Walkouts: AMPTP 2, WGA 0

by Paul William Tenny

Here's a fun fact; the number of walkouts by each side since the strike began on November 5th:

WGA:   0
So which side was it again, that was hell bound for a strike? Can't be the side that worked five days past the end of its contract only to have management walk out on those talks. Can't be the side that wanted to negotiate through the holidays after management started threatening ultimatums just before walking out a second time.
On Friday, everybody seemed to think that management was planning a walkout sometime in the next few days. That is to say they had already given up on this set of talks and were simply stringing writers along with some plan to gain maximum sympathy, or more likely maximum drama. It didn't work.

I feel somewhat vindicated now, as I said back when these new talks were scheduled that it seemed like management was only playing along in order to get the showrunners back to work, to finish production on whatever scripts they had left. Like obedient dogs, they all marched back to work and management bolted from the table right around the time all of that work had been completed.

With the fall season scrapped, there's no incentive for management not to strike an undercutters deal with DGA. So the question now is, will they or won't they?

Post-apocalyptic spin - Ultimatums are how you end negotiations and prolong an impasse, it isn't how you end one. The AMPTP understands this better than anyone which is how you know the end of this round of talks was not wrought of frustration, but a calculated and poorly executed plot by management to get out of bargaining when all they want to do is dictate terms of surrender.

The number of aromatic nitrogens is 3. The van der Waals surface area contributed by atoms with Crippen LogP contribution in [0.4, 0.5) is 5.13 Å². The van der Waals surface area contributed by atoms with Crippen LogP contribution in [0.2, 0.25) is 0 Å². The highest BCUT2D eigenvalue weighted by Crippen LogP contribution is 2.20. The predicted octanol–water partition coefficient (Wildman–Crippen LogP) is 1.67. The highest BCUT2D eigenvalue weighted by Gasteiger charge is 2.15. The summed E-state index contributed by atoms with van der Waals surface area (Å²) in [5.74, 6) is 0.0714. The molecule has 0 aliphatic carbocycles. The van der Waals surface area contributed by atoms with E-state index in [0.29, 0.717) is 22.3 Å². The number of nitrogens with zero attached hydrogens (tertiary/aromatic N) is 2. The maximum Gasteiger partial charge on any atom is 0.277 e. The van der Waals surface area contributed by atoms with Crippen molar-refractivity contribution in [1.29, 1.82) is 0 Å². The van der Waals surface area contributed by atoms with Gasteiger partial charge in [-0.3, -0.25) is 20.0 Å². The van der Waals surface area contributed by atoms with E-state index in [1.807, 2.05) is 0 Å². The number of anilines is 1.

"We told them we'd negotiate new media 24/7, every day through the holidays, at 3 a.m. on a Saturday. ... But we told them, the strike could last for 10 years, and you're never going to get reality. You're never going to get animation."

Everybody knew that going in, and the only reason they haven't been dropped yet is because management refuses to drop anything in return. This is actually a step backwards from the final hour talks in the first week of November. Reports were that if the WGA dropped its demand for DVDs, management would move forward on new media. The WGA did their part, and the immediate result was management walking out of the room and going home.

Nobody seemed to think a demand for reality jurisdiction was ever going to happen (and a lot of people were unhappy at dropping DVDs), which make it nothing more than something to be traded away for something the other side really didn't want or knew it couldn't get. The sticking points are new media residuals and not a lot else, which would make that statement above seem logical, except for the fact the writers already took something far more important off the table and were rewarded with a walkout - the first of two.